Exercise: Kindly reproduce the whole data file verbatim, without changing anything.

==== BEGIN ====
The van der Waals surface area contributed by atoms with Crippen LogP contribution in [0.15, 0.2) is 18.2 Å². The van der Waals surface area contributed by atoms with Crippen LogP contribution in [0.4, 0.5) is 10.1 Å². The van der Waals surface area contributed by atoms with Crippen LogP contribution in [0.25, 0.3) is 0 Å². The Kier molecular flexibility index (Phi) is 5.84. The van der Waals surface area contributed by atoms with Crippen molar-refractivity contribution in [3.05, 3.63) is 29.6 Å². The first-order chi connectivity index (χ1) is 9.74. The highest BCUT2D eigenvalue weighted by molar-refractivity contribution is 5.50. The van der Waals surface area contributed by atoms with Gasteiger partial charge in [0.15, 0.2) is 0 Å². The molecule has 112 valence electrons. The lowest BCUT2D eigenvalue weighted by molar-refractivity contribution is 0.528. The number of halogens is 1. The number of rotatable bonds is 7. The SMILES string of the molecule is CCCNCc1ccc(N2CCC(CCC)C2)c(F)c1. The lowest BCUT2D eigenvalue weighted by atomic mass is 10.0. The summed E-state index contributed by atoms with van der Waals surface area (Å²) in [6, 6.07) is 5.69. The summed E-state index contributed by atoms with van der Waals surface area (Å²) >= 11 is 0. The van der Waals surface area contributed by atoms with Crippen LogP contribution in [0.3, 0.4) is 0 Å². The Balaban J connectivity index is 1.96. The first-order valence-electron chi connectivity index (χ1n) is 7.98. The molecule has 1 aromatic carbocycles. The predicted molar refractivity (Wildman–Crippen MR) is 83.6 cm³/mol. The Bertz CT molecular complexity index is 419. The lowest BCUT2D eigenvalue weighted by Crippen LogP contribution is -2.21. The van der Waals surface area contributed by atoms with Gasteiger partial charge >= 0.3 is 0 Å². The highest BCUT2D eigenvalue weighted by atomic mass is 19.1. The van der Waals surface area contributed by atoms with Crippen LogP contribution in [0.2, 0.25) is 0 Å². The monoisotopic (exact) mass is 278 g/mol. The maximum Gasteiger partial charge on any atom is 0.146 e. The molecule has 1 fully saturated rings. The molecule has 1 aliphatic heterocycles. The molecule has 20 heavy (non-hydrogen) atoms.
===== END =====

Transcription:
The van der Waals surface area contributed by atoms with Crippen LogP contribution in [0.15, 0.2) is 18.2 Å². The van der Waals surface area contributed by atoms with Crippen LogP contribution in [0.4, 0.5) is 10.1 Å². The van der Waals surface area contributed by atoms with Crippen LogP contribution in [0.25, 0.3) is 0 Å². The Kier molecular flexibility index (Phi) is 5.84. The van der Waals surface area contributed by atoms with Crippen molar-refractivity contribution in [3.05, 3.63) is 29.6 Å². The first-order chi connectivity index (χ1) is 9.74. The highest BCUT2D eigenvalue weighted by molar-refractivity contribution is 5.50. The van der Waals surface area contributed by atoms with Gasteiger partial charge in [0.15, 0.2) is 0 Å². The molecule has 112 valence electrons. The lowest BCUT2D eigenvalue weighted by molar-refractivity contribution is 0.528. The number of halogens is 1. The number of rotatable bonds is 7. The SMILES string of the molecule is CCCNCc1ccc(N2CCC(CCC)C2)c(F)c1. The lowest BCUT2D eigenvalue weighted by atomic mass is 10.0. The summed E-state index contributed by atoms with van der Waals surface area (Å²) in [6, 6.07) is 5.69. The summed E-state index contributed by atoms with van der Waals surface area (Å²) >= 11 is 0. The van der Waals surface area contributed by atoms with Crippen LogP contribution in [0.3, 0.4) is 0 Å². The Balaban J connectivity index is 1.96. The first-order valence-electron chi connectivity index (χ1n) is 7.98. The molecule has 1 aromatic carbocycles. The predicted molar refractivity (Wildman–Crippen MR) is 83.6 cm³/mol. The Bertz CT molecular complexity index is 419. The lowest BCUT2D eigenvalue weighted by Crippen LogP contribution is -2.21. The van der Waals surface area contributed by atoms with Gasteiger partial charge >= 0.3 is 0 Å². The highest BCUT2D eigenvalue weighted by atomic mass is 19.1. The van der Waals surface area contributed by atoms with Crippen LogP contribution in [0.2, 0.25) is 0 Å². The monoisotopic (exact) mass is 278 g/mol. The maximum Gasteiger partial charge on any atom is 0.146 e. The molecule has 1 fully saturated rings. The molecule has 1 aliphatic heterocycles. The molecule has 20 heavy (non-hydrogen) atoms.